• One allele (designated 1) codes for an active protein. The other allele codes for an inactive protein. Thus, individuals with genotype (1,1) have the greatest amount (or dose) of active protein and the associated phenotype at the organismal level. Individuals who are (2,2) have little or no measurable protein activity, and this is reflected in the phenotype. Heterozygous individuals (1,2) have an intermediate level of protein activity and a phenotype that is also intermediate. For example, in the case of achondroplasia, (1,1) individuals would have two alleles for a growth receptor and a phenotype of normal stature; (2,2) individuals would have few or no functional receptors and suffer from severe growth retardation; and heterozygotes (1,2) would have half as much growth receptor activity as the (1,1) individuals and consequently be short-statured achondroplastic dwarves without the additional health problems of the (2,2) individuals. This example of codominance is admittedly simplified, as students do not study the systemic effects of achondroplasia. However, this model is applied widely in genetics and sometimes referred to as the “dosage” model.

• Both alleles code for active proteins, giving rise to observable phenotypes at the macroscopic level. Heterozygotes display the phenotypes associated with both alleles. For example, in human blood types, individuals carrying alleles for protein A and protein B have both of these proteins on their blood cells. The phenotype is not blended or dosage dependent as in the achondroplasia example above. Instead, both proteins are detected intact in heterozygous individuals.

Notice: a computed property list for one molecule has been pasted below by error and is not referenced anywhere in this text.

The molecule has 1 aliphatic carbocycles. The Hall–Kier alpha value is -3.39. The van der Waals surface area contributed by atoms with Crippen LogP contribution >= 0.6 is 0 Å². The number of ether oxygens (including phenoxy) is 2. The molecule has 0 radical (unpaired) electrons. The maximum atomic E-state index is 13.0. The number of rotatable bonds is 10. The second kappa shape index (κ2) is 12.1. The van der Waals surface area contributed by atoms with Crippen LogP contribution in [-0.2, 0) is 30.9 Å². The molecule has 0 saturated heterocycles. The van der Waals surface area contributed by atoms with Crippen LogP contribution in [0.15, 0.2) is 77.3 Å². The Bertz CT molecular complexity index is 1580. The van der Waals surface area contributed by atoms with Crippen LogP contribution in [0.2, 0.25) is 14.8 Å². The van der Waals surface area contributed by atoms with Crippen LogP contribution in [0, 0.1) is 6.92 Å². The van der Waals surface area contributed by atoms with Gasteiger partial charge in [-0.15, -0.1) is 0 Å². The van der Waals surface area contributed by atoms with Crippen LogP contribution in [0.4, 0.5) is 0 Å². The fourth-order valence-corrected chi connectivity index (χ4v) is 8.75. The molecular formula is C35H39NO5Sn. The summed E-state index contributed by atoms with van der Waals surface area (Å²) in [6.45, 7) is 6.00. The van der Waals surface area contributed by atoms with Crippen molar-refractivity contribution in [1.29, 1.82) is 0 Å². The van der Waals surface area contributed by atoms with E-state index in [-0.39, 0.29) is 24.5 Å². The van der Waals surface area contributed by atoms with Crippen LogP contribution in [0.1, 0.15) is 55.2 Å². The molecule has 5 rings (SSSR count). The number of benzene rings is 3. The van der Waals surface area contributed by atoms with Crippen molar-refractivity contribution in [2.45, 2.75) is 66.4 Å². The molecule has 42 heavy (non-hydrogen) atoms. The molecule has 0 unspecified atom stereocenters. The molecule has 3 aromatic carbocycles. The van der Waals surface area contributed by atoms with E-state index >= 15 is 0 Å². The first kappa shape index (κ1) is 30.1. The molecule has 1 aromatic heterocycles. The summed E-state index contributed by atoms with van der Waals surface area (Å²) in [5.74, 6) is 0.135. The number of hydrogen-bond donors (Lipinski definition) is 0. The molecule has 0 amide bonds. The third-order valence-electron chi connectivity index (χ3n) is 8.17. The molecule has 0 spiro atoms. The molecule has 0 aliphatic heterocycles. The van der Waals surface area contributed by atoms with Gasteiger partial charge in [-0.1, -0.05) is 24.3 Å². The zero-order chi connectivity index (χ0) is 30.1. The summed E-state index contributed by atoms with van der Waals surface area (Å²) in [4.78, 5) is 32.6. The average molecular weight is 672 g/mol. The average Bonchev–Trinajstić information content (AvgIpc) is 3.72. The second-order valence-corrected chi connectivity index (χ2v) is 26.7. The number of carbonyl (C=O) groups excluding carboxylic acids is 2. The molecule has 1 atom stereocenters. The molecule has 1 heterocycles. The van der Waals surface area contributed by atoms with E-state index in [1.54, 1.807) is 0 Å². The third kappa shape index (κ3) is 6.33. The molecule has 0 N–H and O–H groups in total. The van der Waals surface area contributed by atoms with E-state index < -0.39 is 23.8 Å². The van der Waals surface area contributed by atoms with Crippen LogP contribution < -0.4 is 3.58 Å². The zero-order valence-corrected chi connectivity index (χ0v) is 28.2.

23.  

Cartier, 2000a, 2000b.

24.  

White and Frederiksen, 1998, p. 25.

25.  

Cartier 2000a, 2000b.

26.  

Mayr, 1982, p. 481.

27.  

Kitcher, 1993, pp. 20-21.

28.  

Richards, 1992, p. 23.

29.  

O’Hara, 1988.

30.  

Mayr, 1997, p. 64.

31.  

Bishop and Anderson, 1990; Demastes et al., 1992, 1995, 1996.

32.  

Bishop and Anderson, 1990.

33.  

Cartier, 2000a, 2000b; Passmore and Stewart, 2002.

34.  

Cartier, 2000b; Passmore and Stewart, 2000.

35.  

Cartier, 2000a.

36.  

Klayman and Ha, 1987.

37.  

Cartier, 2000a.

38.  

National Research Council, 1996.

39.  

National Research Council, 1996, p. 105.

REFERENCES

Bishop, B.A., and Anderson, C.W. (1990). Student conceptions of natural selection and its role in evolution. Journal of Research in Science Teaching, 27(5), 415-427.



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